Burmila needs to either play fair, (which many have said he is a fair judge), or recuse himself, because he obviously isn’t playing fair at all.

  4. I saw an interview today on In Session in which the defense team explained that Judge Burmila is allowing Atty Greenberg to handle the objections, while Joe Lopez or Joel Brodsky is doing cross-examinations.

    Personally, I find this to be an unfair advantage.

    Even the defense agreed that this was an unusual way to handle proceedings and one they hadn’t seen before and yet the judge allowed it.

  5. I know some here may not agree with me but can I just say, only Nancy Grace could manage to make Joel Brodsky look calm and intelligent.

    Seriously, what is wrong with her? Does “Really, Brodsky, really?” pass for interview technique these days?

    For heaven’s sake, all she had to do was ask him an intelligent question and then let him ramble and double speak for four minutes and he would have done her work for her.

    Instead she puts on that sneer and just takes this schoolyard jabs at him. I got through about twenty minutes of it, but it was painful.

  6. On the morning of what will be the fifth day in the Drew Peterson murder trial a source tells WLS News that the defense attorneys will file a motion for disclosure regarding forensic pathologist Dr. Michael Baden. The defense plans to claim that Dr. Baden came to his medical conclusion before he conducted the autopsy on Drew Peterson’s third wife Kathleen Savio.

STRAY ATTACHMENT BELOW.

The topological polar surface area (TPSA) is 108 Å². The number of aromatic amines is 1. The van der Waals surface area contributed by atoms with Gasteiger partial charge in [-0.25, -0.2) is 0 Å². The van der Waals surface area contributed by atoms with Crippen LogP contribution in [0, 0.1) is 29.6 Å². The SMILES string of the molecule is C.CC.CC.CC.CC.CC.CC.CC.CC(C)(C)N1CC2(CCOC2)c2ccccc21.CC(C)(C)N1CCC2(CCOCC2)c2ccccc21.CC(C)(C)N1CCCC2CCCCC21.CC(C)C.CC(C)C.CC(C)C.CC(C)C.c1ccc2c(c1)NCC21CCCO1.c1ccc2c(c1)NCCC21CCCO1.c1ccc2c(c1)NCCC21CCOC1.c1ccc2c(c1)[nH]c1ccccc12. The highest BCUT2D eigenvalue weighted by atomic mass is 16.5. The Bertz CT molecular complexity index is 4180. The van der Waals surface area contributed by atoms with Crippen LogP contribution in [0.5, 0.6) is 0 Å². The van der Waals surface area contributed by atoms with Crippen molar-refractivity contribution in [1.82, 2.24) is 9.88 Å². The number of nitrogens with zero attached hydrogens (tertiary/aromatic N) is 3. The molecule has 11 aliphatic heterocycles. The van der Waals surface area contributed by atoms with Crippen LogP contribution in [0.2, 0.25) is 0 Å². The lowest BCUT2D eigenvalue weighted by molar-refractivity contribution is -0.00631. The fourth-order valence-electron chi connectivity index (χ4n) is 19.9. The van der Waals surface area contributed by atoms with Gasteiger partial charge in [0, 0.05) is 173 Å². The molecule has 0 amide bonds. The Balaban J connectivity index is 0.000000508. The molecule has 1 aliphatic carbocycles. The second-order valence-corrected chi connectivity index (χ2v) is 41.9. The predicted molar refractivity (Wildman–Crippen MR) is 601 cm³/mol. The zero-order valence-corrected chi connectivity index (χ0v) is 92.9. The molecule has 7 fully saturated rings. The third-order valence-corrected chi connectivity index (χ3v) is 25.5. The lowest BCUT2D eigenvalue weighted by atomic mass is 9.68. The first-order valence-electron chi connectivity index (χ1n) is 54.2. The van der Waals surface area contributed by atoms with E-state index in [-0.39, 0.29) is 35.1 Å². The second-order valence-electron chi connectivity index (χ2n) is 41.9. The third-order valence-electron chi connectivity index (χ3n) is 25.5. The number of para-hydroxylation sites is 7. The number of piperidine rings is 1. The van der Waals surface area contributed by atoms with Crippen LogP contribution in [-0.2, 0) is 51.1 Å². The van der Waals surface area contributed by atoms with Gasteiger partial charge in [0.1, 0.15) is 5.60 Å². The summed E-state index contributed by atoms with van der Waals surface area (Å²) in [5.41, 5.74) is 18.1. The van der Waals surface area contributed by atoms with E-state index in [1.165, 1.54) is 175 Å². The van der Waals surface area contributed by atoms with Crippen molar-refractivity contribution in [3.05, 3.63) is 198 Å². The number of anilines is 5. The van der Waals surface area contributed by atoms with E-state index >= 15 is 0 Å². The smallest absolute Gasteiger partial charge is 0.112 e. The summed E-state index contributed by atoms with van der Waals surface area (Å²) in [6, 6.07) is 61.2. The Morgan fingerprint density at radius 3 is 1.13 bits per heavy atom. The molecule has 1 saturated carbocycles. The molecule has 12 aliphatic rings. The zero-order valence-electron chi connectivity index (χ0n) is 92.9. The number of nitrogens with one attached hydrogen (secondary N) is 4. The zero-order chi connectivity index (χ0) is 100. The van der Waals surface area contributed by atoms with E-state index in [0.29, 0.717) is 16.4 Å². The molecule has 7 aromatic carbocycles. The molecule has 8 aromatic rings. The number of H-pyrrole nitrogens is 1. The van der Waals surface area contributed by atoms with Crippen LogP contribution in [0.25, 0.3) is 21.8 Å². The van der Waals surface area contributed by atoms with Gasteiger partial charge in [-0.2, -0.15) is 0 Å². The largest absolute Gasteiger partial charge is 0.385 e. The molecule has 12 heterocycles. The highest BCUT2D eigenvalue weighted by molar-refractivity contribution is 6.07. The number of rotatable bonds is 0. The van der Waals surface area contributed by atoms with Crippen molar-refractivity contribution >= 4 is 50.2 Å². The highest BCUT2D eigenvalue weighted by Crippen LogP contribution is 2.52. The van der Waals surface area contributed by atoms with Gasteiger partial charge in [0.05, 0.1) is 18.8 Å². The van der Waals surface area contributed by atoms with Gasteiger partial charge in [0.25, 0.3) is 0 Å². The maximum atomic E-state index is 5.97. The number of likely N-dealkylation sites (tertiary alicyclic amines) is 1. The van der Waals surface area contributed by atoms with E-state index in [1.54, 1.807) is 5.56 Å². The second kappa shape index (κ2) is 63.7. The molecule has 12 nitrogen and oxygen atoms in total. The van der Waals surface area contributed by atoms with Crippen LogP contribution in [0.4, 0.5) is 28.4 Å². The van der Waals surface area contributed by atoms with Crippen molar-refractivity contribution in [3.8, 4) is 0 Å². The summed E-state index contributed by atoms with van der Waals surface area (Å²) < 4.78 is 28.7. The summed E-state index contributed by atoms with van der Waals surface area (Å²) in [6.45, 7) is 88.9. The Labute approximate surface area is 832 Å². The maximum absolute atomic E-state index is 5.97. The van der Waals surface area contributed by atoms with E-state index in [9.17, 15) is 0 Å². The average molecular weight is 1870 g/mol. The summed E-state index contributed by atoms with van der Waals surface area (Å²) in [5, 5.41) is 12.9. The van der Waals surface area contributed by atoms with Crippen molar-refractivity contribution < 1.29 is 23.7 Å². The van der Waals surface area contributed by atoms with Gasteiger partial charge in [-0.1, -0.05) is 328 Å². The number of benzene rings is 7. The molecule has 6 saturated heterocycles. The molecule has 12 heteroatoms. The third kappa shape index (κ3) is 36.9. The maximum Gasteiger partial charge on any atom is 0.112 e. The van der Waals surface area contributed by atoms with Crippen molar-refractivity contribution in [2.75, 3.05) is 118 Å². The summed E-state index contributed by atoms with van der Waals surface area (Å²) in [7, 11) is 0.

Dr. Baden has yet to take the stand in the case and the Peterson defense team’s intention is to prevent the jury from hearing his testimony.

    Drew Peterson’s defense attorneys declined to comment.
    Peterson is charged with first-degree murder in the 2004 death of Kathleen Savio. Savio’s death was initially ruled an accidental drowning.

    Court is scheduled to resume on Tuesday.

    I didn’t even realize that Michael Baden was slated to testify. I guess he’s a big deal and all, but Larry Blum did the autopsy for the state.

  7. Preview of tomorrow’s coming attractions:

    Will County State’s Attorney James Glasgow even mentioned Deel by name during his closing argument in a 2010 pretrial hearing, telling a judge that former Bolingbrook police Sgt. Peterson had staged the scene well enough to “fool” Deel.

    “He bit on it hook, line and sinker,” Glasgow said. He noted that Deel had testified that Savio’s bruises were “insignificant” and said, “If you have an evidence tech like that running a crime scene, you have a problem.”


  8. Ha Ha Facs! You are brave to watch NG! My sister called to tell me he was on. No thanks for me. I cannot stand to watch the crap that comes out of his mouth. Did he really give an explanation for the bruises on Kathleen’s legs?